Yesterday federal Judge James Boasberg awarded a number of news organizations $122,347.02 in legal fees and costs as a result of their successful effort to force the Small Business Administration (SBA) to publicly release “both dollar figures and borrower names and addresses for any PPP loan.” The SBA had refused the news organizations’ demand for this information on the ground that the details of participation in the Paycheck Protection Program (PPP) amounted to “confidential commercial information and information the disclosure of which would constitute a clearly unwarranted invasion of personal privacy.” The Court reasoned the new organizations were “entitled” to a fee award given their collective motive to promote public transparency that facilitates a data-driven assessment of a federal relief program.
Some of the same news organizations that are now being rewarded for suing the SBA over a lack of transparency in PPP are fighting Treasury’s proposed release of the same kind of information under the Terrorism Risk Insurance Program (TRIP). The reason is as predictable as it is discouraging: Their owners’ names cannot be found in the list of 5 million PPP borrowers but would be at the top of the list of TRIP participants.
At least five of the news organizations that have forced the SBA to reveal PPP borrowers are part of corporate groups with a captive insurance company eligible to participate in TRIP:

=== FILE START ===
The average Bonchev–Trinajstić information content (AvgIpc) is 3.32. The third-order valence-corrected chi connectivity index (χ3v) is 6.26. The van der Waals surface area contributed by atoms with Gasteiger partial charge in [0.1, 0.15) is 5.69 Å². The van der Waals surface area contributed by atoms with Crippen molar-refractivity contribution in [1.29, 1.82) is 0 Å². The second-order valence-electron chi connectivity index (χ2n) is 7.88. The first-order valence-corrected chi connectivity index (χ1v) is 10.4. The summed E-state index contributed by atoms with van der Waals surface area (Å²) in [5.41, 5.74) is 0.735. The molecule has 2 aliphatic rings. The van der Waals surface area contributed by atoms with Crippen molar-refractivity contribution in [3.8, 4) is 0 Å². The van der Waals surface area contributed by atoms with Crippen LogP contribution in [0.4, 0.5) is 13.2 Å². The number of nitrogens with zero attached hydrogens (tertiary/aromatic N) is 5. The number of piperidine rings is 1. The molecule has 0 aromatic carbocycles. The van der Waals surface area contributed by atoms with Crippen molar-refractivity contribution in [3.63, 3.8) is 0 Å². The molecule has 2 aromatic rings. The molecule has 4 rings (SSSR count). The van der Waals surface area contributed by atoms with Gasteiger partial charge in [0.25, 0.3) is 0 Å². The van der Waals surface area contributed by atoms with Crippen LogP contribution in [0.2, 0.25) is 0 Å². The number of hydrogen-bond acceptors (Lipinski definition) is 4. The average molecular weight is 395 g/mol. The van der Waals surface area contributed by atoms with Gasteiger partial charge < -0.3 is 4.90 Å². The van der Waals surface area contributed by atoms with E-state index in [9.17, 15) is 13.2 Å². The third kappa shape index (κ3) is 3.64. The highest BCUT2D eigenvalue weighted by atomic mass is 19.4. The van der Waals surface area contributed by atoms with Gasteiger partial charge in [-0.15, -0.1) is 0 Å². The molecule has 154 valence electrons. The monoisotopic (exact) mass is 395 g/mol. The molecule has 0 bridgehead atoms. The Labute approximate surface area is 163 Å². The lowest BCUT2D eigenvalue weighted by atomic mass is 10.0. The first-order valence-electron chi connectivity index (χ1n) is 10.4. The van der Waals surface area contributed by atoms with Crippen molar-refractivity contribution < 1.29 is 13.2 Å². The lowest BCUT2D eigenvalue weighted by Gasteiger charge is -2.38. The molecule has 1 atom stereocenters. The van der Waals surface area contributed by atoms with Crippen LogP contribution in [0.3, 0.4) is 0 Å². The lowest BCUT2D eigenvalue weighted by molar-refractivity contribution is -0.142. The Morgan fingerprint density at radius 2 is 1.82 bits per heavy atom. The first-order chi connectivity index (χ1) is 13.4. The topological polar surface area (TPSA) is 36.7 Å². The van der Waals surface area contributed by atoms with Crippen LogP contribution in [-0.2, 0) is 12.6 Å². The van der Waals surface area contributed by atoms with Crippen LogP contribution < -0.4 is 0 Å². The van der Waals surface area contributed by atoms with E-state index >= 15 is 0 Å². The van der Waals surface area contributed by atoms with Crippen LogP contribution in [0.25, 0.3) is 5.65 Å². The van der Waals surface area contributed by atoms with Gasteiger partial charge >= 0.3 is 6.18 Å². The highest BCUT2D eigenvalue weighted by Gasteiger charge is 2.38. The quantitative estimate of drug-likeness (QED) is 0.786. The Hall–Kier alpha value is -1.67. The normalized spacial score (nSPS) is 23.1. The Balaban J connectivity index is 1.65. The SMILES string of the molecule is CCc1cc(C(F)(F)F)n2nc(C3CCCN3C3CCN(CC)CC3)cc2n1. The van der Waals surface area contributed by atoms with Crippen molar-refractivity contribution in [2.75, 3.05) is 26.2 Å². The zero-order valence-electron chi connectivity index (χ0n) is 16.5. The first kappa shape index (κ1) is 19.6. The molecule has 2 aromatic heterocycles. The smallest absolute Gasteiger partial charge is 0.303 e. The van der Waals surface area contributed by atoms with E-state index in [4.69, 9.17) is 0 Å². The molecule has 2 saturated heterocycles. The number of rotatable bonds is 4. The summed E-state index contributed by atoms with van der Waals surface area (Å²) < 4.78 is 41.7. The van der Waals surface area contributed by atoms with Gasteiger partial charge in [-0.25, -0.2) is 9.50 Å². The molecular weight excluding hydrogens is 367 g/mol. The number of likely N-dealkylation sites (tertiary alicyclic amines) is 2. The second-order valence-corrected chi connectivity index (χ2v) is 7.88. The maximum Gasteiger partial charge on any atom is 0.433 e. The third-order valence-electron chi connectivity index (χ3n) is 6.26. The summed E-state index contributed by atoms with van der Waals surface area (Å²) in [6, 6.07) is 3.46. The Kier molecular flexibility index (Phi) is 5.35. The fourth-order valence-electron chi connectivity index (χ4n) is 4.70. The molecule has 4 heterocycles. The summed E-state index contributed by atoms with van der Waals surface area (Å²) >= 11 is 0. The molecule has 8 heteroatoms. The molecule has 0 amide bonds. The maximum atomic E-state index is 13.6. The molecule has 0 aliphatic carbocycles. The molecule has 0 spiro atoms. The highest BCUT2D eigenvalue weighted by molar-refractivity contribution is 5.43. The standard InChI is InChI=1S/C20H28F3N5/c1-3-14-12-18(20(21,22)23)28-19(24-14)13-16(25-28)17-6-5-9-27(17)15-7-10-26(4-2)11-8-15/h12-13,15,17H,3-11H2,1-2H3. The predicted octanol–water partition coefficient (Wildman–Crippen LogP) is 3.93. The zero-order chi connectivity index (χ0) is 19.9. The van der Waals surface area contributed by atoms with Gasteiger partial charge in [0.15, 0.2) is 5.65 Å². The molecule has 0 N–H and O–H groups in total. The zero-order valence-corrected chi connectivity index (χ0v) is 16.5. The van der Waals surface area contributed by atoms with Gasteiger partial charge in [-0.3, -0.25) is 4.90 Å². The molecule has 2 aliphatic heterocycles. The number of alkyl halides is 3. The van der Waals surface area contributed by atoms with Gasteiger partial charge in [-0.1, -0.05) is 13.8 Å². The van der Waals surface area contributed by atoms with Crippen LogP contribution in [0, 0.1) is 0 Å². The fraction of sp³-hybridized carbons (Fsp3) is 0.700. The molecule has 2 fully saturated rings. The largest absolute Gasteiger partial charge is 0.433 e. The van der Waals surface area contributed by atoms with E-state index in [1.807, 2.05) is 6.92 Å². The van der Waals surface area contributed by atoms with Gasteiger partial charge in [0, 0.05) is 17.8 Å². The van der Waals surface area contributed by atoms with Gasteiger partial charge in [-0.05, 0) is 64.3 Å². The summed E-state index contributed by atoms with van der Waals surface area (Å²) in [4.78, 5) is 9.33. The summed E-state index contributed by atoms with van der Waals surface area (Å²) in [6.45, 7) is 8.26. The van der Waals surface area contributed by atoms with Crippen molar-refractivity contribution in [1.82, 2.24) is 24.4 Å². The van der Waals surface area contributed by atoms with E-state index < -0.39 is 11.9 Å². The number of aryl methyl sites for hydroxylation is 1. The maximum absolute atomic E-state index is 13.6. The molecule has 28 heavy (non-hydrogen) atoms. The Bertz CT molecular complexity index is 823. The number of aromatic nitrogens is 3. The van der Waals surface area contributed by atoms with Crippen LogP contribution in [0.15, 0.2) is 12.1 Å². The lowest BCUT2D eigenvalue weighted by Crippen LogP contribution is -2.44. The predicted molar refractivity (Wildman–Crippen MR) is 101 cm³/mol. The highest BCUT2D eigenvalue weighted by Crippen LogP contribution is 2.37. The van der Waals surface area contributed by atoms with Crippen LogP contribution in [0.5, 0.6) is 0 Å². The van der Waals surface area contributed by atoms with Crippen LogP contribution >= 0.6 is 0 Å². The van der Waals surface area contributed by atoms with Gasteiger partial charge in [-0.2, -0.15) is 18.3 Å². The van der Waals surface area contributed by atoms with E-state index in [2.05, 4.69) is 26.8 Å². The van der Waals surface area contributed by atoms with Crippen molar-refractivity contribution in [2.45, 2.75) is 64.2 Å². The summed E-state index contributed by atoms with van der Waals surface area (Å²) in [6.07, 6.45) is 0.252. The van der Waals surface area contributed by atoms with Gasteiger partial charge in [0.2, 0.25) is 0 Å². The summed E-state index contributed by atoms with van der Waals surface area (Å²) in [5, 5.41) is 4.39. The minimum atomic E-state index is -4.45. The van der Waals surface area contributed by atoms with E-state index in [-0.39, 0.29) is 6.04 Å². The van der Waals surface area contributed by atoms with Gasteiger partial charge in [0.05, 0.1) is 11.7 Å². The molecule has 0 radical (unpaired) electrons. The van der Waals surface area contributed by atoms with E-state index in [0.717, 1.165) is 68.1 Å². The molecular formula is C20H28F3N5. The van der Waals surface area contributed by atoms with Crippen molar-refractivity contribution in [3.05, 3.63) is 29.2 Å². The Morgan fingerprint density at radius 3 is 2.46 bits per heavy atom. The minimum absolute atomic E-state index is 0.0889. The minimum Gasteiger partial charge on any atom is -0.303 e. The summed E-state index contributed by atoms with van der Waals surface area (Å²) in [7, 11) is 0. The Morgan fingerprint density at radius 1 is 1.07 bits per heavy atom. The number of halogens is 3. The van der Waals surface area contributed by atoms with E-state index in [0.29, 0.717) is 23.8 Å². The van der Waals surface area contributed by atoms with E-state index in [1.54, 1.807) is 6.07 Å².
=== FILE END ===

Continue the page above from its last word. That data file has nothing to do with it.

- Dow Jones & Co
- The New York Times
For example, The New York Times Company established Midtown Insurance Company within 6 months after the Terrorism Risk Insurance Act became law. By December 31, 2012, the federal program assumed 85% of the risk of the $1.2 billion terrorism insurance policy Midtown had issued to its corporate parent. Prior to the 2013 separation of its businesses, News Corp. (then the parent of Dow Jones & Co.) transferred 85% of the risk from its $1 billion terrorism policy into that federal program through its captive insurance subsidiary 21CF Insurance Services, Inc.
That’s right. These organizations went to court to expose small businesses that borrowed an average of $100,000 from the PPP while they arranged for themselves nearly $1 billion of relief under another federal program.
When U.S. Treasury recently asked
“whether the Federal Insurance Office (FIO) should make public financial information regarding participating captive insurers, taking into account whether this additional transparency would be beneficial to the terrorism risk insurance market and the administration of TRIP”, the manager hired by at least three of the five responded
We believe it would be completely unfair to place a captive and its affiliated insureds in the position of having to either succumb to a dissemination of what might be confidential and proprietary information or give up TRIP coverage. Accordingly, if Treasury needs information to assess the TRIP, such information should be provided - but information specific to a particular captive insurer should not be made available to the public. Information about the TRIP should only be available on a gross or anonymized basis, which is consistent with TRIA’s original provisions.
In other words, our gallant warriors against an obstinate SBA believe transparency prevails over privacy in small businesses programs. When it comes to federal programs serving well-heeled Fortune 1000 companies (such as themselves), it appears their position is that the public should just butt out.
The news organizations that sued the SBA for transparency while fighting to hide the details of their own participation TRIP may have a legal right to share in the Judge Boasberg’s $122,000 award but certainly do not have a moral one. They should donate their share to news organizations that are committed to demand transparency even when it is embarrassing or inconvenient to the corporate parents they serve.